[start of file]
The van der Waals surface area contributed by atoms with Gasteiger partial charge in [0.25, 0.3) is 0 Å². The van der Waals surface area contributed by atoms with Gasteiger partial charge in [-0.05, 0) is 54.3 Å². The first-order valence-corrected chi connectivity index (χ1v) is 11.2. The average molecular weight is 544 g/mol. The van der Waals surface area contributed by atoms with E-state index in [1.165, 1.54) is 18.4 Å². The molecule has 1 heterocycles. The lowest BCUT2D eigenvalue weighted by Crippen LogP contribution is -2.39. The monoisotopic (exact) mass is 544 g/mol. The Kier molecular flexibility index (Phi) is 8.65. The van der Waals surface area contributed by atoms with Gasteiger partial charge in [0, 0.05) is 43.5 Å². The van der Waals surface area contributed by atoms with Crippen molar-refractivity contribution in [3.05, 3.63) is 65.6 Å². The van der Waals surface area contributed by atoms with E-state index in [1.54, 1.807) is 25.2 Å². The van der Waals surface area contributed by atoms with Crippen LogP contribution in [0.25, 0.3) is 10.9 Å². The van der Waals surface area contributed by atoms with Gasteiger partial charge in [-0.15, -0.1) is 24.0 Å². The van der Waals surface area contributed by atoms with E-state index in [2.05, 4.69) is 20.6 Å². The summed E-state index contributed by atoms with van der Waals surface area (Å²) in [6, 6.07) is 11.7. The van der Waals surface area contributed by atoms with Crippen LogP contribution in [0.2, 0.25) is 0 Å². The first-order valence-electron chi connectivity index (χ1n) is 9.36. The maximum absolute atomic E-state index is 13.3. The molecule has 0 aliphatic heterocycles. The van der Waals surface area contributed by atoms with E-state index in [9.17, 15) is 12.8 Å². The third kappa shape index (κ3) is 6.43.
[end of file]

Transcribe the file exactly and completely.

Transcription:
The van der Waals surface area contributed by atoms with Gasteiger partial charge in [0.25, 0.3) is 0 Å². The van der Waals surface area contributed by atoms with Gasteiger partial charge in [-0.05, 0) is 54.3 Å². The first-order valence-corrected chi connectivity index (χ1v) is 11.2. The average molecular weight is 544 g/mol. The van der Waals surface area contributed by atoms with E-state index in [1.165, 1.54) is 18.4 Å². The molecule has 1 heterocycles. The lowest BCUT2D eigenvalue weighted by Crippen LogP contribution is -2.39. The monoisotopic (exact) mass is 544 g/mol. The Kier molecular flexibility index (Phi) is 8.65. The van der Waals surface area contributed by atoms with Gasteiger partial charge in [0, 0.05) is 43.5 Å². The van der Waals surface area contributed by atoms with Crippen molar-refractivity contribution in [3.05, 3.63) is 65.6 Å². The van der Waals surface area contributed by atoms with E-state index in [1.54, 1.807) is 25.2 Å². The van der Waals surface area contributed by atoms with Crippen LogP contribution in [0.25, 0.3) is 10.9 Å². The van der Waals surface area contributed by atoms with Gasteiger partial charge in [-0.15, -0.1) is 24.0 Å². The van der Waals surface area contributed by atoms with E-state index in [2.05, 4.69) is 20.6 Å². The summed E-state index contributed by atoms with van der Waals surface area (Å²) in [6, 6.07) is 11.7. The van der Waals surface area contributed by atoms with Crippen LogP contribution in [0.2, 0.25) is 0 Å². The first-order valence-electron chi connectivity index (χ1n) is 9.36. The maximum absolute atomic E-state index is 13.3. The molecule has 0 aliphatic heterocycles. The van der Waals surface area contributed by atoms with E-state index in [9.17, 15) is 12.8 Å². The third kappa shape index (κ3) is 6.43.